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Vol. 65, No. 2

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INDUCTEES:(back row, left to right): Eugene Nicandri, Reed Martin, Philip Yurecka, and Mark Palvino; (front row, left to right): Jeanne Cramer Armstrong, Patricia Norris Anderson (accepting for H. Scott Norris), Jill Decker Ogden; and Halford Johnson.

Ten former athletes were inducted into the University’s Athletic Hall of Fame during Meliora Weekend. The 2002 class included:

Jeanne Cramer Armstrong ’50—In an era when there were no intercollegiate sports for women, Armstrong played both field hockey and basketball for Rochester and led both teams to four undefeated seasons. An experienced golf course rater, she has won several golf championships and served as an alumni representative for the University in the southern New Jersey area.

Halford Johnson ’54—A member of the freshman football, basketball, and baseball teams, Johnson lettered in basketball and baseball and was sports editor of the student newspaper. He has aided in scouting and recruiting to Rochester and serves as a member of the Garnish Scholar-Athlete Committee, which recognizes athletes for their academic accomplishments, and on the Garnish Awards Committee.

Thomas Jones Jr. ’61—Jones played No. 1 on the squash team and went undefeated for three years, also winning the Rochester Men’s Squash Championship three times. He was selected as part of the 15-man U.S. team that played Canada for the Lapham Cup in 1960. A four-time New York City doubles champion after graduating, he has won more than 75 tournaments. He founded Squash News and is chairman of the Olympic Committee for the United States Squash Racquets Association.

Reed Martin ’75—Martin holds Rochester soccer records for most goals scored in a single season (18) and in a career (41). He was named team MVP during his junior and senior years and served as team captain for his senior year. He also played on two intramural basketball championship teams and won the under-six-foot one-on-one tournament in his junior year. The chief operating officer of Wendt-Bristol, he is married to Rebecca Kantor ’75.

Eugene Nicandri ’60—The quarterback who started every game in his college career led the team to a 20—4 record over three years, including the second perfect season in Rochester’s history in 1958. He threw 36 touchdown passes in 29 games and ranks fourth in career touchdown passes. He practiced law for 20 years and has been county judge of St. Lawrence (New York) County since 1985.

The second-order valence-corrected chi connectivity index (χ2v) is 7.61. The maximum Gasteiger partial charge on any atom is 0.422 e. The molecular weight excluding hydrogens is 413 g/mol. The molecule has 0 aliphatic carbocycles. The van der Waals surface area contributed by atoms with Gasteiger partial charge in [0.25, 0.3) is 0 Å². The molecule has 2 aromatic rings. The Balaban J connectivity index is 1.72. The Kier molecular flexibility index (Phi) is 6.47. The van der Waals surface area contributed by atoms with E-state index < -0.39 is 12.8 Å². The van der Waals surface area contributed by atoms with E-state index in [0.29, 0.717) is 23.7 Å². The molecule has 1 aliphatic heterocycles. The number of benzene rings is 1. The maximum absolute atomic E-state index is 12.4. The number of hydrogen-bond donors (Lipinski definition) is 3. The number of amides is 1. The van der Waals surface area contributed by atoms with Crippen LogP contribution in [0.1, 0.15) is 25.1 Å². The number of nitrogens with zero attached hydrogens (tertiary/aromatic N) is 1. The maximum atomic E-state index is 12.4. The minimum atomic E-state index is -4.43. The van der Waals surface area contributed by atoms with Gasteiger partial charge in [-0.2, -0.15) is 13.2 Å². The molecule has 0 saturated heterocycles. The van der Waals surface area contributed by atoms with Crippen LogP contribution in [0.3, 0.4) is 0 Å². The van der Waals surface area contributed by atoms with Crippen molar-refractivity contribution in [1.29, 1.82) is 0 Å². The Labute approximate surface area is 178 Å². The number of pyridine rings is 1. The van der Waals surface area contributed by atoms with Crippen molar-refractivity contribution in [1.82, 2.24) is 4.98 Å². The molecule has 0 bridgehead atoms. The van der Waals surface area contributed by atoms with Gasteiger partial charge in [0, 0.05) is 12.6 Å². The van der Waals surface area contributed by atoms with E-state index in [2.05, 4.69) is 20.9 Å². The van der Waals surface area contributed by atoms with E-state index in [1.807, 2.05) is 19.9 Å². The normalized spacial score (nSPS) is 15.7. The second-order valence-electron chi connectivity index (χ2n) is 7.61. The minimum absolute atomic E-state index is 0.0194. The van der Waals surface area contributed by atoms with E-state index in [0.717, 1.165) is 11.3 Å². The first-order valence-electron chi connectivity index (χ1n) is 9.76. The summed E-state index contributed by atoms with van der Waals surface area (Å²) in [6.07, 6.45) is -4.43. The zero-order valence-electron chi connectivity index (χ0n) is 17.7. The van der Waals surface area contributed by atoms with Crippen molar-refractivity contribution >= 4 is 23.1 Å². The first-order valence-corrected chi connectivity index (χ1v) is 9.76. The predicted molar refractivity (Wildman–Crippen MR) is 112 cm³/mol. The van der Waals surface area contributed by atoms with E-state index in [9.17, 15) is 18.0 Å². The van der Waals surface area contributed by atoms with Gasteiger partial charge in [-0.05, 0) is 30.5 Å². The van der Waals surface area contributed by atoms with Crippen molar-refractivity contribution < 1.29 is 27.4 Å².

H. Scott Norris Jr. ’49—Norris lettered in four varsity sports but made his mark in basketball where he teamed with John Donohue ’51 as one of the University’s most prolific scoring combinations. An active alumnus who served on the Trustees’ Council, as chairman of the board of managers for Strong Memorial Hospital, and as director of the Memorial Art Gallery, he was inducted posthumously.

Jill Decker Ogden ’89—A four-year letterwinner in women’s soccer, Ogden was part of both NCAA Division III national championship teams in 1986 and 1987. She was named the NCAA Freshman of the Year in 1985 and All-Station for four years. She was nominated as Local College Sportswoman of the Year in 1989 and received the Merle Spurrier Award and the Lysle (Spike) Garnish Scholar Award. She is a pediatric dentist in Westminster, Colorado.

Mark Palvino ’85—Palvino started every game in his college football career, playing cornerback in his first two seasons. He was the team’s interception leader as a freshman and moved to wide receiver for his next two years. He earned All-ECAC honors in his senior year. Palvino set two receiving records and his 756 yards receiving in a season is the third-highest total in Rochester history. He runs a $15 million sales division for Zygo Corporation in Santa Clara, California.

Nancy Melvin Taylor ’86—A four-year starter at forward for the field hockey team, Taylor set records for most goals (17), points (23), and game-winning goals (six) in one season as well as most career goals (50) and career points (64). She led the team to a four-year record of 40—25. The team won two state tournament titles and appeared in two ECAC tournaments, winning one. She became the University’s first All-American in field hockey in 1984 and was named All-New York State in several seasons.

Philip Yurecka ’65—Yurecka started every game for the men’s basketball team over a three-year varsity career and scored in double digits for 54 of the 56 games he played. He broke the existing Palestra scoring record with 35 points in a win over St. Lawrence. With the team’s record of 28–8 over his last two years, he earned recognition in Sports Illustrated for leading the nation in field goal percentage. He is director of major gifts and planned giving at Georgia Southern University.


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